You might have been wondering why spread of currency pairs varies from one broker to another. Why some brokers have huge or small gaps, better price fills and trading restrictions or not than the others during normal market conditions or economic news announcements? It all balls down to Liquidity providers. So many traders don’t have an idea about the importance of liquidity providers in the Forex markets and how it can affect the performance of their broker services to them. You see liquidity providers makes it possible for brokers and traders to transact business in respect to any financial markets and we have several one of them.


A liquidity provider connects many brokers and traders together, increasing the liquidity of the joint market. A higher liquidity is desirable for everyone, as it drives down the spread and thus the cost of trading. This is a reason you will find spreads varying from one point to another in different Forex brokers. A particular broker may offer 0.2 spread for USD/JPY currency pair while another broker will offer 1.4 spread for the same currency pair. The more the liquidity provider a broker has, the lesser the spread the broker will offer for traders to transact in the market.



Straight-through processing commonly known as STP will often try to connect themselves to many large liquidity providers to improve their own offered liquidity and prices. Liquidity providers are often large banks and other financial institutions. In the world of Forex the majority of global liquidity is provided by a number big name investment banks (referred to as Tier 1 liquidity providers) that make markets in all the available in currency pairings.



These investment banks all have currency trading desks where traders quote both Buy and Sell prices in the currency pairings they offer. It is thought that these major liquidity providers in fact lose money on the majority of the trades placed with them, due to the very tight spreads on offer. However Tier 1 liquidity providers are then able to use this order book info to their own advantage ultimately allowing them to turn significant profits. Personally i kind of have a biased mind regarding liquidity providers because i think they use these order book info by knowing the number of available buyers and sellers in a particular market.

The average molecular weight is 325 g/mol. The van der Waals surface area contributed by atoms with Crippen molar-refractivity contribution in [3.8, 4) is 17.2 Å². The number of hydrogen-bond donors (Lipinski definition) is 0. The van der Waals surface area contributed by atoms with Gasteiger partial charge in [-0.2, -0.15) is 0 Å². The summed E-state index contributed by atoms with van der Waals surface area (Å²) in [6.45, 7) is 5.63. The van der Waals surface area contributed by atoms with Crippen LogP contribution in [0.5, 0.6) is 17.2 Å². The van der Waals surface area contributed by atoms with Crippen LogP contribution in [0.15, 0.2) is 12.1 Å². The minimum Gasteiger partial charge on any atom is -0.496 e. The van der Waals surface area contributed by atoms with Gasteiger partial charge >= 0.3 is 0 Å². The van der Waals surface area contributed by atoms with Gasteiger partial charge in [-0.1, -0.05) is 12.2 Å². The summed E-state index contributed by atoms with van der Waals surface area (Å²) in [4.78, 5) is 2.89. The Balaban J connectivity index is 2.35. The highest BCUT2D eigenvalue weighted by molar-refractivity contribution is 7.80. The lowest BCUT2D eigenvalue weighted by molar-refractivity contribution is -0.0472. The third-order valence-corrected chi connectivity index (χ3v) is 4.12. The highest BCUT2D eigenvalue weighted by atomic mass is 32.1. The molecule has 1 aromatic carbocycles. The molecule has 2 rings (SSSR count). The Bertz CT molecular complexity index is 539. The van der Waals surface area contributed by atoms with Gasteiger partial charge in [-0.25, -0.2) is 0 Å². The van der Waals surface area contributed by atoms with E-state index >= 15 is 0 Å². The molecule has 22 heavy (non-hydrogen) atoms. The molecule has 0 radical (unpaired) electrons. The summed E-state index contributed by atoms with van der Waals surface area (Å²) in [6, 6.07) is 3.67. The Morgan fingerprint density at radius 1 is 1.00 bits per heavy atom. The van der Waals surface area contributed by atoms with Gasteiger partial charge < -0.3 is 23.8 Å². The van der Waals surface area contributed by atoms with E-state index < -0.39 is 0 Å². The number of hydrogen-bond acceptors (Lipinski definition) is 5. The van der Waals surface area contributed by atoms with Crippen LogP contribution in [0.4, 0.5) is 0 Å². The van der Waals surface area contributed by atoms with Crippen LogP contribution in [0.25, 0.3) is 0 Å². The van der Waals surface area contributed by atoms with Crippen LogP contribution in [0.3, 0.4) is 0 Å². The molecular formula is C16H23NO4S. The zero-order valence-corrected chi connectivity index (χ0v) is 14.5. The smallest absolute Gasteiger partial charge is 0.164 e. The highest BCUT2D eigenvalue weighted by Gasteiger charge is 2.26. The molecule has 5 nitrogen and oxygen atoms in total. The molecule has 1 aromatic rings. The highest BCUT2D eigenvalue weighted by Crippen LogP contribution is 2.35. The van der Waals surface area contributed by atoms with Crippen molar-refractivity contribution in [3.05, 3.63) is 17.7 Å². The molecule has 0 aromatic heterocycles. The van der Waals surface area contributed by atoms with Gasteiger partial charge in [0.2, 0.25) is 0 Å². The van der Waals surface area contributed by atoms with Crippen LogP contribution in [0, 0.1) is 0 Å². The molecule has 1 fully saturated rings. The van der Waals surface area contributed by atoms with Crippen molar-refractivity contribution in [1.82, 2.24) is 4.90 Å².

Each time you place an order with a stop loss and take profit, it is being sent to your broker and then your brokers sends the info to the liquidity providers which why sometimes it might seem like the market is a little bit manipulated. They often engage in a daily practice called “Stop Loss” hunting due to the available information they have at hand since they are aware of the total number of buyers and sellers in the market. However, we do not want to focus on that, as traders our major goal is to find a means of making consistent profits from the market. You just have to figure out how to flow with these banks to be a successful trader.



Except you are a massive shark, as a retail trader you will never directly deal with a Tier 1 liquidity provider but will instead deal with a brokerage or prime brokerage that has an established relationship with one or more Tier 1 liquidity providers. Tier 1 Liquidity providers will only enter to relationships with financial institutions and individuals they know to be financially sound, in order to reduce their counter-party risk. This means some STP retail brokerages have an even looser connection with Tier 1 liquidity providers passing their trades through a company which has established relationships with various prime brokerages and tier 1 liquidity providers. This is partly why the spreads on offer for retail traders tend to be significantly wider than those available to institutional traders and generally why institutional traders will get a preferential treatment in whole than retail traders.



However Brokerages operating a Dealing Desk are taking on the role of a liquidity provider themselves by allowing clients to both Buy and Sell currency. These Dealing Desks make money through the Bid-Ask spread, as well as hedging client’s positions internally or in the underlying market. Often these smaller Dealing Desks often rely on the fact the majority of retail traders lose money in order to turn a profit. This is why most brokerage operating through Dealing Desks are also called Market Makers. This is why many retail traders prefer to trade with a STP/ECN brokerage as this model doesn’t involve any possible conflicts of interest.




There are several liquidity providers in the Forex market, however the world’s largest liquidity provider is the Deutsche Bank, also known as a leading retail and investment bank. Other major liquidity providers include Bank of America, Morgan Stanley, Citi bank, Commerzbank, Goldman Sachs, HSBC, Credit Sussie, JPMorganChase, Bank of Tokyo, Barclay’s Bank, Liquid Markets etc. Their function is to facilitate trading in currency markets and other financial instruments by providing a pool of price, (which they own), so that buyers and sellers can trade easily without having to locate and deal with other individual traders. In other words, they make the currency market “liquid” or easily converted to cash.



In conclusion, liquidity providers play a vital role in the Forex markets and i think as retail traders we should not overrule their importance.





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